Umm Isam and Huda Azam
Baby showers, gender reveal parties, half birthdays, birthdays, potty training, baby’s first words and first tooth festivities, phew!
Trending celebrations seem like an emerging burden upon our society. Suddenly there is an entire to-do list for the number of events celebrating the first child’s milestones and, of course, the following offspring must be given equal importance.
Clearly, not every household can afford to throw glamorous parties highlighting natural milestones. So are we breeding an inferiority complex in people?
How have we evolved from living simple lives to one in which grand celebrations have become a priority? Has there been a shift in perspectives of parenting, social norms, peer pressure, psychological expectations and emotions?
Parents have increasingly begun to invest themselves in appreciating, expressing love and celebrating something continually. However, this has now mutated into toxic pleasing by them who cannot say no to their children, who feel left out if they do not join the ridiculous band wagon with other parents. Such parents demonstrate a poor level of self-esteem themselves. By their choices they also instill a sense of materialism in their kids.
Developmental milestones that are a part of the natural life cycle of a child are celebrated as ‘achievements’ that Allah (swt) should have been thanked for if at all, instead of rewarding the child.
All children enjoy the attention and attraction of fancy decorations and gifts, but they adversely affect the personality of the child in terms of making them narcissist, self-centred and demanding, as opposed to becoming empathetic, giving and content at heart. A huge problem is with the idea of happiness that they develop which requires spending a lot of money, fuss all over them and treat them like celebrities in the limelight. They develop into weak individuals who will be upset if ignored, not attended on time or do not have a naturally occuring achievement to boost.
The social media and its viral trends set a precedent for others, hence it is best to be cautious about our activities and indulgences. Also, as trendsetters we are accountable for pressurizing the lower socio-economic classes into spending their hard earned money on events or gifts that they can ill-afford and that have no intrinsic benefit to anyone.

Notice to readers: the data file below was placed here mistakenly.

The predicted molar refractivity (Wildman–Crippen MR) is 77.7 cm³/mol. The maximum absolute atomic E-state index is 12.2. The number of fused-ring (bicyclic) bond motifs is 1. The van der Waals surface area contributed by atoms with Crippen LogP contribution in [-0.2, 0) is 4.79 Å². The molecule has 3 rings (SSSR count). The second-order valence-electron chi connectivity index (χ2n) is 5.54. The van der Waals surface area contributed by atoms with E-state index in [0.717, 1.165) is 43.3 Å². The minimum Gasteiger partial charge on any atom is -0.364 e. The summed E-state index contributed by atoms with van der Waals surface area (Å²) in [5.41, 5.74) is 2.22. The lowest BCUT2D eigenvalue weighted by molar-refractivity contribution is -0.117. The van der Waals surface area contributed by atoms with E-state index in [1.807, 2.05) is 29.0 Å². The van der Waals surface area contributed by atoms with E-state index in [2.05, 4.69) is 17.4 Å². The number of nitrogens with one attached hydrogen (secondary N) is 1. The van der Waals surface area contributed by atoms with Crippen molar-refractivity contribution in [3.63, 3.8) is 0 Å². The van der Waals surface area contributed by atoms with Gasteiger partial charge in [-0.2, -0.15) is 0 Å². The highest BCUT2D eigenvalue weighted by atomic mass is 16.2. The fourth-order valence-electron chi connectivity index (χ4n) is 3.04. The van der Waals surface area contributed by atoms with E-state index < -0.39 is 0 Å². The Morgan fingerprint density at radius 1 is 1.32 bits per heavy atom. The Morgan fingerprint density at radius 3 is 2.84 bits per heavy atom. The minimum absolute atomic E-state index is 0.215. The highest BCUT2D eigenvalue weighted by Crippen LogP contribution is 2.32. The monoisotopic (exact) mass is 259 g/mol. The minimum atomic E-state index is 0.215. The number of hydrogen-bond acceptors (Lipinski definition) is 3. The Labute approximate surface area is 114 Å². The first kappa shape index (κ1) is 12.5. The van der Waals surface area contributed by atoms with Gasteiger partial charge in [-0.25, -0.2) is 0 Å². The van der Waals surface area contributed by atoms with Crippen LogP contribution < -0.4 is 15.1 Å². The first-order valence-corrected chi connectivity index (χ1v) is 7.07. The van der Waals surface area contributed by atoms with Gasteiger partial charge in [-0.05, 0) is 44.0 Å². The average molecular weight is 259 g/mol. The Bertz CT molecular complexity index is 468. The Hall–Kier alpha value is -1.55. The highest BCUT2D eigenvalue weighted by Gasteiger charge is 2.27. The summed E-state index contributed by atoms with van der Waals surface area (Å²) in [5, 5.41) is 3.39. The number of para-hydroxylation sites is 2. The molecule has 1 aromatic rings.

The truth is that gatherings and parties have always been a source of enjoyment and entertainment. Frankly, fancy themes and costumes merely add to the spark of togetherness. A delightful evening spent with families and friends most certainly does no harm when the purpose is to create memories.
In fact, Islam encourages us to maintain our family ties and feed our relatives and friends. However, compromising the Islamic principles of avoiding excess expenditure and adopting norms and ideas belonging to non-Muslim cultures is overstepping the line.
Islam does not restrict us to a certain uniform lifestyle for all. Neither does it disavow spending on luxury items. However, we are encouraged to focus on using our time, efforts and resources responsibly and with a view to gaining advantage in our Aakhirah.
The Prophet (sa) said: ‘Whoever introduces a good deed (that was originally established in Islam) upon which the people act will have its reward and the like of the reward of those who will act upon it without reducing anything from theirs; and whoever introduces an evil deed (that has no origin in Islam) upon which the people act will bear its sin and like of the sin of those who act upon it after him without reducing anything from theirs.’ [Muslim]
While we may continue enjoying the bounties of Allah, making customs and traditions out of it can compromise Islamic principles as we adapt to traditions, celebrations and customs besides the ones given to us by Allah (swt). The Prophet (sa) said: ‘Whoever imitates a certain people becomes one of them’. [Abu Dawood]